“Crushing clams with cartilaginous jaws is like trying to fell a tree with a sock full of custard.”
That was a bit of an exaggeration on Mr. Gee’s part, but the point still stands – how do certain rays (shark relatives with skeletons made of cartilage instead of bone) manage to crack the shells of shellfish in order to eat them? This cartilage is the same soft material that your ear and the end of your nose are made from.
I wrote a few weeks ago about how bone grows and what it looks like at a microscopic scale, but I didn’t talk about how it is formed in the first place.
In many cases bones replace cartilage which is laid down as a template. First, the cartilage itself has mineral crystals added to it, then this mineralised cartilage is broken down and replaced by true bone. In the cartilaginous fishes, which includes rays, sharks and skates, the mineralised cartilage is what forms the hardest parts of the skeleton. It is never replaced by true bone, which means that their skeletons are not as hard or rigid as ours.
To make up for this, rays’ skeletons, and especially their jaws, undergo thickening of the mineralised part of the cartilage to mimic cortical bone and even have an equivalent to the spongy bone found in true bones.
In the rays, cortical thickening is achieved by producing many layers of mineral crystals just inside the edge of the bone. These mineral crystals are also used to build the struts which look like spongy bone. Whereas in true bone each strut is solid, the cartilaginous fishes create hollow struts, which is a very efficient way of creating strong structures with minimal effort and material (think of a hollow scaffolding pole). But even this doesn’t approach the hardness that true bone achieves.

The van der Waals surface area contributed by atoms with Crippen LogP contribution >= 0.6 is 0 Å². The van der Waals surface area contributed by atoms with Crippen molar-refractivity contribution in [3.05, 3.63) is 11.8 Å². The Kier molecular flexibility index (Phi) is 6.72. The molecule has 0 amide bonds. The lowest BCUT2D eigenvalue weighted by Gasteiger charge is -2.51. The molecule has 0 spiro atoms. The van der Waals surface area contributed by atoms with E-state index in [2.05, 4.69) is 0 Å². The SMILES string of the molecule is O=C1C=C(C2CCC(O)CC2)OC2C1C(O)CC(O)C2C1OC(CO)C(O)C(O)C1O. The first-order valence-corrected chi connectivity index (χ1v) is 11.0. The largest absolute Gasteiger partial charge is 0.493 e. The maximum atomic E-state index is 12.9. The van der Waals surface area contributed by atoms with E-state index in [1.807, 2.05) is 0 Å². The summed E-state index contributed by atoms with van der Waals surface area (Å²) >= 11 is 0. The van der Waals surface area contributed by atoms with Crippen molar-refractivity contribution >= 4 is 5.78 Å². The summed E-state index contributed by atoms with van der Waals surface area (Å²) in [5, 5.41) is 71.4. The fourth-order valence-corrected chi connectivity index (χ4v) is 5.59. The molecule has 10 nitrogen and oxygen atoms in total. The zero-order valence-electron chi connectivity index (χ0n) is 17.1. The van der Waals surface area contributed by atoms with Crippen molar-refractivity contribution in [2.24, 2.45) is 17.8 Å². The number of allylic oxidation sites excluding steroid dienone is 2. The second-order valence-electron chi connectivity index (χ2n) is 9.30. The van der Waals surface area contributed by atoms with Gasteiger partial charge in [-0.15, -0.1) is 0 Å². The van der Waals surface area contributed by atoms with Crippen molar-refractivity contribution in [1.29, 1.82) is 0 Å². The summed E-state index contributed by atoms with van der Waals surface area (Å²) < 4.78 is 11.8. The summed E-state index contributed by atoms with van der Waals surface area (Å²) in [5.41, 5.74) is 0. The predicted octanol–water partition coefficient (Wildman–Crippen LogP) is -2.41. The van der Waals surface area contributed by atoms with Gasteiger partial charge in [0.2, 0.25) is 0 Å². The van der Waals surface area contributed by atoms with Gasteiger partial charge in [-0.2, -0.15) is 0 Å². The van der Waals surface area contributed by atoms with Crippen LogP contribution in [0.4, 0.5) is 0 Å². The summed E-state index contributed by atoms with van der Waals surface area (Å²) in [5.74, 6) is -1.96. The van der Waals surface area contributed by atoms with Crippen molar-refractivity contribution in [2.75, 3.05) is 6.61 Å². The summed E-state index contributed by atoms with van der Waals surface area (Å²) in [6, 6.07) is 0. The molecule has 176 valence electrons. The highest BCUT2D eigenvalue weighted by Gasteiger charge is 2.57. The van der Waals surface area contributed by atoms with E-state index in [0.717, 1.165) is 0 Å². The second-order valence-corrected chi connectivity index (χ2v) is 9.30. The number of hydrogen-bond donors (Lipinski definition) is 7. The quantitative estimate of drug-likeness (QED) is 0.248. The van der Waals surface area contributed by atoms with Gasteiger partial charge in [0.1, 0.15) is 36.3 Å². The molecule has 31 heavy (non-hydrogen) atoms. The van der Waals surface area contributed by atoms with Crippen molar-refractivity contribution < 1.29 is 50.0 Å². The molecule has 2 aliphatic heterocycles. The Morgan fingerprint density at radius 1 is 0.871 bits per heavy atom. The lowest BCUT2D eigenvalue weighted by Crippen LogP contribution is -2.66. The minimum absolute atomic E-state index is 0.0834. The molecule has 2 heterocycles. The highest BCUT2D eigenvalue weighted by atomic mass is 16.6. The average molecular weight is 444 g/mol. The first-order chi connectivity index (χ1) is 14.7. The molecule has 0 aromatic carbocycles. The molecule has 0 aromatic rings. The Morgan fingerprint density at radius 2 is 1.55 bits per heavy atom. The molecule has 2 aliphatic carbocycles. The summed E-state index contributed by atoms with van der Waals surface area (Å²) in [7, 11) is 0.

The real magic for breaking into shellfish happens thanks to the way their jaws are put together. In most rays the upper and lower jaw cartilages are split into two pieces each, whereas the rays which specialise in shellfish have the two top cartilages and the two bottom cartilages fused and highly mineralised, leaving them with something more similar to our mouth – one top part and one bottom part.
The top and bottom cartilages are joined by two very tough ligaments which means the ray can’t open its mouth very far, but also means the jaw muscles can make the jaws act as very effective levers.
The ray positions shellfish in roughly in the middle of its mouth and clenches the jaw muscles on the side that is furthest from the shellfish to get the greatest lever action. The tough ligaments keep the other ends of the jaw cartilages in place, like the hinge of a kitchen nutcracker.
In this way, the force exerted on the shellfish is generally 2-4 times the amount generated by the muscle.
And if that’s helped you to cut down a tree using a sock full of custard, you’re a smarter person than I am.
 Summers, A P (2000). Stiffening the Stingray Skeleton — An Investigation of Durophagy in Myliobatid Stingrays (Chondrichthyes, Batoidea, Myliobatidae). Journal of Morphology. Vol. 243, pp. 113-126.
Wikimedia Commons, John Norton. Available from http://en.wikipedia.org/wiki/File:Spotted_Eagle_Ray_%28Aetobatus_narinari%292.jpg. Accessed: 01/11/13, 16.48pm.